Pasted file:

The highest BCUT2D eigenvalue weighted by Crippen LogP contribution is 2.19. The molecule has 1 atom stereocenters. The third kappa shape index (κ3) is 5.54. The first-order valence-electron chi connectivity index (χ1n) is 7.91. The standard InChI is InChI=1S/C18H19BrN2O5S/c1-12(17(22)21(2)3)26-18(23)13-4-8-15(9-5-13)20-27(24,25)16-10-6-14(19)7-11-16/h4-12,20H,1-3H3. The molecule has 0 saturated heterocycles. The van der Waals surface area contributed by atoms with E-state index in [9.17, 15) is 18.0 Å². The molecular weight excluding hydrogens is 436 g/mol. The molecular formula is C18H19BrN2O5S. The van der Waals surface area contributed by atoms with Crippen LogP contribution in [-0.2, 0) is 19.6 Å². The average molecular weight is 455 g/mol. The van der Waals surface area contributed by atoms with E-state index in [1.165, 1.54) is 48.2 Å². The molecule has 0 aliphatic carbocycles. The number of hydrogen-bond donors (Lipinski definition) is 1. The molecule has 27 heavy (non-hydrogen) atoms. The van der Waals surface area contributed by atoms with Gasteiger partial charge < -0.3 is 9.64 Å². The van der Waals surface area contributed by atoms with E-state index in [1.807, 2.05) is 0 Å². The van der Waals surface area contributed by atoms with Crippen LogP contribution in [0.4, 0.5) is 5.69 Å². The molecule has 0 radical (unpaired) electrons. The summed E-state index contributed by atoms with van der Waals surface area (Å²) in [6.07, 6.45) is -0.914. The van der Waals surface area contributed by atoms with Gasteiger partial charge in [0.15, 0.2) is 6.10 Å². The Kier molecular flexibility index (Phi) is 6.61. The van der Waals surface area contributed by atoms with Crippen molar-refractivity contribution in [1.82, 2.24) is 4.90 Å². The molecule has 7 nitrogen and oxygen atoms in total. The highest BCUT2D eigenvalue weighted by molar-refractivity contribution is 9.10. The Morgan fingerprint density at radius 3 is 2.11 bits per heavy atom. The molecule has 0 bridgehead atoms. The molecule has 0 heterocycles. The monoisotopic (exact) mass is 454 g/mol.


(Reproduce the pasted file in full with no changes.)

The highest BCUT2D eigenvalue weighted by Crippen LogP contribution is 2.19. The molecule has 1 atom stereocenters. The third kappa shape index (κ3) is 5.54. The first-order valence-electron chi connectivity index (χ1n) is 7.91. The standard InChI is InChI=1S/C18H19BrN2O5S/c1-12(17(22)21(2)3)26-18(23)13-4-8-15(9-5-13)20-27(24,25)16-10-6-14(19)7-11-16/h4-12,20H,1-3H3. The molecule has 0 saturated heterocycles. The van der Waals surface area contributed by atoms with E-state index in [9.17, 15) is 18.0 Å². The molecular weight excluding hydrogens is 436 g/mol. The molecular formula is C18H19BrN2O5S. The van der Waals surface area contributed by atoms with Crippen LogP contribution in [-0.2, 0) is 19.6 Å². The average molecular weight is 455 g/mol. The van der Waals surface area contributed by atoms with E-state index in [1.165, 1.54) is 48.2 Å². The molecule has 0 aliphatic carbocycles. The number of hydrogen-bond donors (Lipinski definition) is 1. The molecule has 27 heavy (non-hydrogen) atoms. The van der Waals surface area contributed by atoms with Gasteiger partial charge < -0.3 is 9.64 Å². The van der Waals surface area contributed by atoms with E-state index in [1.807, 2.05) is 0 Å². The van der Waals surface area contributed by atoms with Crippen LogP contribution in [0.4, 0.5) is 5.69 Å². The molecule has 0 radical (unpaired) electrons. The summed E-state index contributed by atoms with van der Waals surface area (Å²) in [6.07, 6.45) is -0.914. The van der Waals surface area contributed by atoms with Gasteiger partial charge in [0.15, 0.2) is 6.10 Å². The Kier molecular flexibility index (Phi) is 6.61. The van der Waals surface area contributed by atoms with Crippen molar-refractivity contribution in [1.82, 2.24) is 4.90 Å². The molecule has 7 nitrogen and oxygen atoms in total. The highest BCUT2D eigenvalue weighted by molar-refractivity contribution is 9.10. The Morgan fingerprint density at radius 3 is 2.11 bits per heavy atom. The molecule has 0 bridgehead atoms. The molecule has 0 heterocycles. The monoisotopic (exact) mass is 454 g/mol.